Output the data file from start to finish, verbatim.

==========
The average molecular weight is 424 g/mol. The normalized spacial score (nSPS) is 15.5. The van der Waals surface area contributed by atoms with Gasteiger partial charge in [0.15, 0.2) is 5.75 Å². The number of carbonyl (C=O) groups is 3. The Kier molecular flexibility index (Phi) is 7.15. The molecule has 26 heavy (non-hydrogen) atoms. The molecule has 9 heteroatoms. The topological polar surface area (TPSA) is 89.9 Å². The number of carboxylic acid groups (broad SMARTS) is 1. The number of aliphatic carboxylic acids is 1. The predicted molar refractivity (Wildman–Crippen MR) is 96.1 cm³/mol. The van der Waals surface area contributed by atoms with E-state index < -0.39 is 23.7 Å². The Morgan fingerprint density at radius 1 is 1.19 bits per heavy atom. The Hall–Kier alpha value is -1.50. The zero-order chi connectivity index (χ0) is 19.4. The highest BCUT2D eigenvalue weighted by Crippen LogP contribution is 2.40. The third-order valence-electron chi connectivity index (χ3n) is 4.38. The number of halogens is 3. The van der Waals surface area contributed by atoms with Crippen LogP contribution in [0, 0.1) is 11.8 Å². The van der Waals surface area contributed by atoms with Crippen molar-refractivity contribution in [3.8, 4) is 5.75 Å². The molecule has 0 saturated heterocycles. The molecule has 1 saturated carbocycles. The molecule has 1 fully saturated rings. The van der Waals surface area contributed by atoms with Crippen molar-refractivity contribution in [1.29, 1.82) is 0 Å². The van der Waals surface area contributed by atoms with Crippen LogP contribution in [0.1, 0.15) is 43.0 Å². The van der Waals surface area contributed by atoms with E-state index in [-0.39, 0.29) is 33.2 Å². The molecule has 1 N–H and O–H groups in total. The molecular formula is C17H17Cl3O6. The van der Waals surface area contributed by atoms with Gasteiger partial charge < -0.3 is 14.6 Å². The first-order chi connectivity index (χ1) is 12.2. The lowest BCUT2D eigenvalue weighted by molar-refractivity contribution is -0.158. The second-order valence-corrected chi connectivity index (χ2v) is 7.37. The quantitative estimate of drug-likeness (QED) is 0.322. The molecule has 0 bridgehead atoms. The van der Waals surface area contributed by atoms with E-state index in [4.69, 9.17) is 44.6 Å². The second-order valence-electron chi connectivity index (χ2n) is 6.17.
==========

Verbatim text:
The average molecular weight is 424 g/mol. The normalized spacial score (nSPS) is 15.5. The van der Waals surface area contributed by atoms with Gasteiger partial charge in [0.15, 0.2) is 5.75 Å². The number of carbonyl (C=O) groups is 3. The Kier molecular flexibility index (Phi) is 7.15. The molecule has 26 heavy (non-hydrogen) atoms. The molecule has 9 heteroatoms. The topological polar surface area (TPSA) is 89.9 Å². The number of carboxylic acid groups (broad SMARTS) is 1. The number of aliphatic carboxylic acids is 1. The predicted molar refractivity (Wildman–Crippen MR) is 96.1 cm³/mol. The van der Waals surface area contributed by atoms with E-state index < -0.39 is 23.7 Å². The Morgan fingerprint density at radius 1 is 1.19 bits per heavy atom. The Hall–Kier alpha value is -1.50. The zero-order chi connectivity index (χ0) is 19.4. The highest BCUT2D eigenvalue weighted by Crippen LogP contribution is 2.40. The third-order valence-electron chi connectivity index (χ3n) is 4.38. The number of halogens is 3. The van der Waals surface area contributed by atoms with Crippen LogP contribution in [0, 0.1) is 11.8 Å². The van der Waals surface area contributed by atoms with Crippen molar-refractivity contribution in [3.8, 4) is 5.75 Å². The molecule has 0 saturated heterocycles. The molecule has 1 saturated carbocycles. The molecule has 1 fully saturated rings. The van der Waals surface area contributed by atoms with Crippen molar-refractivity contribution in [1.29, 1.82) is 0 Å². The van der Waals surface area contributed by atoms with Crippen LogP contribution in [0.1, 0.15) is 43.0 Å². The van der Waals surface area contributed by atoms with E-state index in [-0.39, 0.29) is 33.2 Å². The molecule has 1 N–H and O–H groups in total. The molecular formula is C17H17Cl3O6. The van der Waals surface area contributed by atoms with Gasteiger partial charge < -0.3 is 14.6 Å². The first-order chi connectivity index (χ1) is 12.2. The lowest BCUT2D eigenvalue weighted by molar-refractivity contribution is -0.158. The second-order valence-corrected chi connectivity index (χ2v) is 7.37. The quantitative estimate of drug-likeness (QED) is 0.322. The molecule has 0 bridgehead atoms. The van der Waals surface area contributed by atoms with E-state index in [4.69, 9.17) is 44.6 Å². The second-order valence-electron chi connectivity index (χ2n) is 6.17.